Following the success of pro-secessionist parties in the 2015 Catalan elections I articulated my view that independence from Spain was “inevitable“. My belief in pro-secessionist movements is not based in any form of nationalism, whether ethnic or cultural, as I am an internationalist; it is based on passionate support for decentralisation and the weakening of existing state-power, particularly in the case of former colonialist powers. I still do believe that Europe is on the way to having another nation-state within its borders, but it would be foolish to ignore the biggest challenge that still remains: Spain.
A few weeks ago there was a vote held in the Catalan Parliament. The debate was around whether the Catalan government should endorse setting up a pathway toward independence from Spain. The Spanish government have consistently said that any such unilateral action would be illegal under the Spanish Constitution, which they are correct in stating. This is the biggest problem for Catalonia. The Catalan people can be continually denied a referendum on independence because the pro-unionist Madrid government sees no need to amend the constitution. The unilateral action of the Catalan government should be acknowledged as important, as it is understandable why they would carry out such a vote, but the consequences of any vote are far from certain.
For example, in the same 24 hours as this vote in the Catalan Parliament, a vote took place in Paris to see if Kosovo should be given membership of the UN’s cultural agency UNESCO. Kosovo declared independence from Serbia in 2008 following the collapse of the Ahtisaari Plan which would have given Kosovo a huge amount of autonomy including allowing the government to apply for membership of international organisations and to adopt national symbols. The plan itself didn’t specify independence so it was a way of granting Kosovo a greater degree of self-governance whilst also placating the Serbian government. Although there was a majority in support of membership on the day, the vote lacked the required 94 votes to grant Kosovo membership; the final result was 92 yes, 50 no, 29 abstentions. The reason for this was that Serbia, in partnership with Russia, managed to corral enough votes into opposing or abstaining because membership of UNESCO, in their minds, would be a stepping stone to full recognition of statehood by the international community.
This will be the same situation if Catalonia succeeds unilaterally. If Catalonia succeeds the Spanish government will continually block their accession into international organisations. Whether it is the EU, the UN or the ICC, Spain will seek to stop Catalonia becoming a fully recognised member of the international community as unilateral secession would create a territorial dispute between Barcelona and Madrid. Despite this, I do not see any other solution. If Madrid continues to deny the people of Catalonia a referendum and ignores the fact that most of the MPs in the Catalan Parliament are pro-secession then unilaterally declaring independence may be the only other option left.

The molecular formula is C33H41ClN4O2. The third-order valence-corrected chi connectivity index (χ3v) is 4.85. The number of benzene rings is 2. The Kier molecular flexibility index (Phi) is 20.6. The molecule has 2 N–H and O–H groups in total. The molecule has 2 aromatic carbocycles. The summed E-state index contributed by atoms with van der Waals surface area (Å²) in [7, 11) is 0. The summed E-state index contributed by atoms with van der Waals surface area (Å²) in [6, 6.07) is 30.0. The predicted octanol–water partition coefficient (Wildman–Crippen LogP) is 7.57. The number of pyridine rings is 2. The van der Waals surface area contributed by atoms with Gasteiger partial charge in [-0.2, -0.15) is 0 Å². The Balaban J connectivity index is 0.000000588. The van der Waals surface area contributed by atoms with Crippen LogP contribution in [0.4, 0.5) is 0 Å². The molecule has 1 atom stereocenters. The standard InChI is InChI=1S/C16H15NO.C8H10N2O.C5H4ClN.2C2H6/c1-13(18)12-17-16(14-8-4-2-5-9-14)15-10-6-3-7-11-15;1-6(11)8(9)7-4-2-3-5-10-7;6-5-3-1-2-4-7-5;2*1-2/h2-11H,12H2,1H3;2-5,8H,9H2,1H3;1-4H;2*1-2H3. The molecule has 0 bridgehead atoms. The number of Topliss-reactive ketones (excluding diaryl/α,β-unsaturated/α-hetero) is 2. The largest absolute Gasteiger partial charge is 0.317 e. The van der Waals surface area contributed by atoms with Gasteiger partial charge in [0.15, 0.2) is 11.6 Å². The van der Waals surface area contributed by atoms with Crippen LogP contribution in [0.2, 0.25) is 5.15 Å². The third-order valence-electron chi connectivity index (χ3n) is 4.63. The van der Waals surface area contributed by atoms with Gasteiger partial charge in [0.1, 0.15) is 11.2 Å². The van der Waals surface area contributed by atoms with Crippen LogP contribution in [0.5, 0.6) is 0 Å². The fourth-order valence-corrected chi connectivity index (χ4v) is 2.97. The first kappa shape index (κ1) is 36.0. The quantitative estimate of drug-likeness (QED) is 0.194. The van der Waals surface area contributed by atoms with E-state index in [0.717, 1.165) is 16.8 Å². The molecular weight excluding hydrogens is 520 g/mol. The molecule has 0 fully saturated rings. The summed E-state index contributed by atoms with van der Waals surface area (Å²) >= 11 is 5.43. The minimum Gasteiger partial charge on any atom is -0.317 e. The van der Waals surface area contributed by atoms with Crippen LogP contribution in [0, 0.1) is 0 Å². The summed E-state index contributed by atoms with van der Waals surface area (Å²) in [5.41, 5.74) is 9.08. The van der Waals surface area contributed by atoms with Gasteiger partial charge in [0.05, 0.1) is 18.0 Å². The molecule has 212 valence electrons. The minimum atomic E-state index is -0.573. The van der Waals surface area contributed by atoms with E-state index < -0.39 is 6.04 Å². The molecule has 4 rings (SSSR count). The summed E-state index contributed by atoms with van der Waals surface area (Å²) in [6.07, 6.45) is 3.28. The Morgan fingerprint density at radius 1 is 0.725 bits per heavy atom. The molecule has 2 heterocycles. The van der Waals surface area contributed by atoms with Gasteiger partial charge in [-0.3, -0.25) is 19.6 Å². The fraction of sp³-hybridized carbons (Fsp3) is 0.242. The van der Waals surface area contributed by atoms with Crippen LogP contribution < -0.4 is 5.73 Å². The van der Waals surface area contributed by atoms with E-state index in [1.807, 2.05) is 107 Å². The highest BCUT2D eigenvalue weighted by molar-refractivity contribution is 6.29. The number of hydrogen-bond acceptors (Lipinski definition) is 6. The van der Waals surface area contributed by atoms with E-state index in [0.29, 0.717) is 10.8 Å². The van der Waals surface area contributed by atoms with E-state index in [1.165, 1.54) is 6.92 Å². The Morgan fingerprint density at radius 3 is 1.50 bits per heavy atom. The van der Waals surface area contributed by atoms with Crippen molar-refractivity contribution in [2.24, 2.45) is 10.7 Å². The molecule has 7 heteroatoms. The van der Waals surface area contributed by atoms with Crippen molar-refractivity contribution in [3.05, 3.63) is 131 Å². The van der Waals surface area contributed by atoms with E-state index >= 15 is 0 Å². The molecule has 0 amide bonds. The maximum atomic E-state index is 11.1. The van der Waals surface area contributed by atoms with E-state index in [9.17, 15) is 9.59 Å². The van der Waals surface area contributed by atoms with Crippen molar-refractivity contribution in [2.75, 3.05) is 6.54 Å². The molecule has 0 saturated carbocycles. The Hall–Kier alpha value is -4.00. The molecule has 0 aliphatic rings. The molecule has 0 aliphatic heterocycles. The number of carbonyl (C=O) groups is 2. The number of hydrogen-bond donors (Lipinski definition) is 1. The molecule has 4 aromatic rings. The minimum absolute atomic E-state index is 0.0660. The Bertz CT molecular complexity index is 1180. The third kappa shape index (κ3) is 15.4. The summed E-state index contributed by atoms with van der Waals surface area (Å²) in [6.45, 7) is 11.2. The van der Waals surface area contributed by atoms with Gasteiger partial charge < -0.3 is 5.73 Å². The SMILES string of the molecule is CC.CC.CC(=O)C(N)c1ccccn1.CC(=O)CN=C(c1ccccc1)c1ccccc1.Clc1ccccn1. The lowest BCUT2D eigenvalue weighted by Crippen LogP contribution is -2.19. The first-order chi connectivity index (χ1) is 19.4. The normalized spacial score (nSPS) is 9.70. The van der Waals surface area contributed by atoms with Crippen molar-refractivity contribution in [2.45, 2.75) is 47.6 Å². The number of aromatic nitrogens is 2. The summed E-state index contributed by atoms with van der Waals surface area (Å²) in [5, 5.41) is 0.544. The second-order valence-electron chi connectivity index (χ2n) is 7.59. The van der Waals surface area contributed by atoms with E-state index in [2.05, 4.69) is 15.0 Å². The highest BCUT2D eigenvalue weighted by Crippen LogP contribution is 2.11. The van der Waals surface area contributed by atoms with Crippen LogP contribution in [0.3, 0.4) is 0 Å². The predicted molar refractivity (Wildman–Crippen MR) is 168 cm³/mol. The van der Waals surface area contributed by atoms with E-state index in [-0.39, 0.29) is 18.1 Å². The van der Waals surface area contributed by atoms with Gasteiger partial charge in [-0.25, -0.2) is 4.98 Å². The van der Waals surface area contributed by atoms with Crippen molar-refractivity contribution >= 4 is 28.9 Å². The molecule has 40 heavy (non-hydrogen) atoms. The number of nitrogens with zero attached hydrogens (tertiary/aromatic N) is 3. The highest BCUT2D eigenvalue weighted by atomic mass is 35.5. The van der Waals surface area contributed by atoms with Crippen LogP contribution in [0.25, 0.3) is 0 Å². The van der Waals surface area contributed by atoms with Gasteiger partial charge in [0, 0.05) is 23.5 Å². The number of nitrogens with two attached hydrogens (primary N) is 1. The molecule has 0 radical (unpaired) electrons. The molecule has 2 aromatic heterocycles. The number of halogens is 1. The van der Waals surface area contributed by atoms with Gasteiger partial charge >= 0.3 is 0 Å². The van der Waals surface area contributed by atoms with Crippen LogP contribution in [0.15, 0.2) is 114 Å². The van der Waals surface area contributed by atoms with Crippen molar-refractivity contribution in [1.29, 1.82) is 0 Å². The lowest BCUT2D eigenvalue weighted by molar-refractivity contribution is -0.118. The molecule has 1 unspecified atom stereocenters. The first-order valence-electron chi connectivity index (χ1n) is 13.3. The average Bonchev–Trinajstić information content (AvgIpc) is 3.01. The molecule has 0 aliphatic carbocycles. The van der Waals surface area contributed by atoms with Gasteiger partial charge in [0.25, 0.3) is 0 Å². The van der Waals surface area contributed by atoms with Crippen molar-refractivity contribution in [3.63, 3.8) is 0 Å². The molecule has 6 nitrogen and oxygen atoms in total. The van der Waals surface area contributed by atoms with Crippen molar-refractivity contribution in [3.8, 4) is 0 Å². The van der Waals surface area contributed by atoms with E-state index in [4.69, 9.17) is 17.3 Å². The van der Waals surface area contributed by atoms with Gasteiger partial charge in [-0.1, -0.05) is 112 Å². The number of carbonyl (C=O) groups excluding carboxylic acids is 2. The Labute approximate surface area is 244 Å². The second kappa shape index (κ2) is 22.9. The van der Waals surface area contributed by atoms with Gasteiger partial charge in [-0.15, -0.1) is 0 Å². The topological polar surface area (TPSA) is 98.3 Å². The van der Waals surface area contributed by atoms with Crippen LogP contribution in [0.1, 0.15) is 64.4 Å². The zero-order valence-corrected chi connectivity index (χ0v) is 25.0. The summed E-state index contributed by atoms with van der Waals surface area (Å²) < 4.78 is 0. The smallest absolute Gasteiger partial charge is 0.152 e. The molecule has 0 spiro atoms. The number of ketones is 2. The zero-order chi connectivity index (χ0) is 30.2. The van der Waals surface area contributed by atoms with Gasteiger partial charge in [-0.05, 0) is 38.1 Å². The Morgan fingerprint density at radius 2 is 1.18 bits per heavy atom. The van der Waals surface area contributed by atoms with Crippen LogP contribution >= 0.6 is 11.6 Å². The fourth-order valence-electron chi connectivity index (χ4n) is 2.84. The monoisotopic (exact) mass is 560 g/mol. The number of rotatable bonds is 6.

The reason that Rajoy hasn’t offered a referendum is that in the rest of Spain moaning about Catalonia is seen as politically popular, and both politicians in the People’s Party and the Socialist Party are guilty of this. Nevertheless Rajoy should definitely have offered a referendum, especially given that a number of years have passed since the height of the Spanish debt crisis which was when independence was at its most popular.
The situation on the ground in Catalonia is mixed as those who support independence are seeking statehood for Catalonia at every opportunity. Indeed the lack of a referendum has fuelled their sentiments for a unilateral declaration. Rajoy needs to offer a referendum right now because there is still a conceivable chance for the pro-union forces to come together and win the vote. If he leaves it any longer support for independence may begin to creep up once again, especially given the vocal supporters of secession have come together to run the Catalan Parliament. The ball is in Rajoy’s court. He can offer a referendum now and have a chance at keeping Catalonia through winning the democratic argument, or he can continue criticising Catalan political parties and politicians thus pushing the province toward a unilateral declaration. Either way I still believe that Catalan independence will take place in my lifetime, but I hope that it is via the democratic process so the result cannot be questioned.